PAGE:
I cant say sitting here if a 50 amp breaker will pass whatever current the welder draws without knowing the welders primary current draw at the heat range youre welding at, but it is likely if youre welding at a low amperage setting it may well do so. What matters electrically is if the branch circuit wiring has sufficient ampacity. If you want to weld at higher amperage (that would trip a 50 amp breaker) then you have to increase the branch circuit wiring ampacity and then protect it with an appropriate sized breaker.
The way its done (at least how I did when I was a design engineer) is you FIRST calculate the load,,,,,,,Then you select feed wires having an ampacity of at least 125% of the maximum continuous load,,,,,,,,Then you select the overcurrent protection device appropriate for the wires ampacity. For example, on a branch circuit if I calculated the max continuous load was say 15 amps, Id specify 20 amp rated wire and protect it with a 20 amp circuit breaker.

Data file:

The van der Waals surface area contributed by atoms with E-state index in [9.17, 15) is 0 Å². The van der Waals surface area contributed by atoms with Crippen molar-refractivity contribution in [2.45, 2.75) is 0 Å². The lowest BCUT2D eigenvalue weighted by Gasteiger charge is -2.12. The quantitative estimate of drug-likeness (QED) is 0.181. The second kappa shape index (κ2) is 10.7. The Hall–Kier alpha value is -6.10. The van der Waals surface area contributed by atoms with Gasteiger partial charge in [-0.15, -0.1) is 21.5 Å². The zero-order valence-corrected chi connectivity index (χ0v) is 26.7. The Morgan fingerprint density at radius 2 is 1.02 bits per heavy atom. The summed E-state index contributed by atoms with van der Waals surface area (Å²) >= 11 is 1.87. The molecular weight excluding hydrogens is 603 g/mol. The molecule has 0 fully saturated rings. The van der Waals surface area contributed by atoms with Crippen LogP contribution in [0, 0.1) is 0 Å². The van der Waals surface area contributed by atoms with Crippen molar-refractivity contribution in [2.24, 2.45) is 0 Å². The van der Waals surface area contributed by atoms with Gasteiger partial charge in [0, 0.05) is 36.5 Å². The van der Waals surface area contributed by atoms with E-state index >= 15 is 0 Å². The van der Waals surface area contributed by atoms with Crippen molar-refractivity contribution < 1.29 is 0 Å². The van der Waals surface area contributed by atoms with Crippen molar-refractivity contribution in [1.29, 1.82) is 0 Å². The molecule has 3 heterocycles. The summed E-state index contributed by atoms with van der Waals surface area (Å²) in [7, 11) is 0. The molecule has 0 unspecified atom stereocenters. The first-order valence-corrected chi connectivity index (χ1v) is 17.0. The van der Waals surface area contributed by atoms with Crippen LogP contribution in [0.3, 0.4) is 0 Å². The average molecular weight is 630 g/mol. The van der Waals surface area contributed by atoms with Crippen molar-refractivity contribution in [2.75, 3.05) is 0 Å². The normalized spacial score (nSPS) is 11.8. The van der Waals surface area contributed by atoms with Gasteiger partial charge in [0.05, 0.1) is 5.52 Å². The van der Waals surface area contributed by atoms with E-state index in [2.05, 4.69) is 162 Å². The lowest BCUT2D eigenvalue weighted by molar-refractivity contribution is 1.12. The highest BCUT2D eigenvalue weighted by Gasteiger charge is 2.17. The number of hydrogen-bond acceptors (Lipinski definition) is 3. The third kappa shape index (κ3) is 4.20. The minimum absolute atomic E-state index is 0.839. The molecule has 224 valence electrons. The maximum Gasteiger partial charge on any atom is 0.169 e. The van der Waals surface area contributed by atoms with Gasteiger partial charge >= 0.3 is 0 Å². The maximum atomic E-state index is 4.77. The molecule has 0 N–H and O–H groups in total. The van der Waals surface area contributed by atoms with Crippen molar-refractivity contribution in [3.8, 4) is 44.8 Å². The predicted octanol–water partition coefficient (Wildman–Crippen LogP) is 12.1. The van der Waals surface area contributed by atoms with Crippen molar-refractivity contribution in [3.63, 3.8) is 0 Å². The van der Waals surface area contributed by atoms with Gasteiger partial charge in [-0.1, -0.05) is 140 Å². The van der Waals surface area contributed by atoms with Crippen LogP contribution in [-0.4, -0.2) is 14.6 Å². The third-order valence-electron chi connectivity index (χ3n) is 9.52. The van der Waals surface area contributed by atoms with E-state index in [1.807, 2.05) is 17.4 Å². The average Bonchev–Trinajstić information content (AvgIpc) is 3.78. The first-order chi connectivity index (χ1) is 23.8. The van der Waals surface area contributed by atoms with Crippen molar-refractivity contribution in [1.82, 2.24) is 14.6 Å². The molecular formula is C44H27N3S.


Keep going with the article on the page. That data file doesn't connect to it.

Many typical tombstone AC Buzz Box Welders are straight 240 volt (i.e. NO 120 volt loads and no Neutral required) and the branch circuit feed consists of two Hots (L1 & L2) and an Equipment GroundING Conductor. Of course, if a welder required BOTH 120 and 240 volt supply, then the branch circuit consists of two Hots, a Neutral (GrounDED Conductor) and an Equipment GroundING Conductor.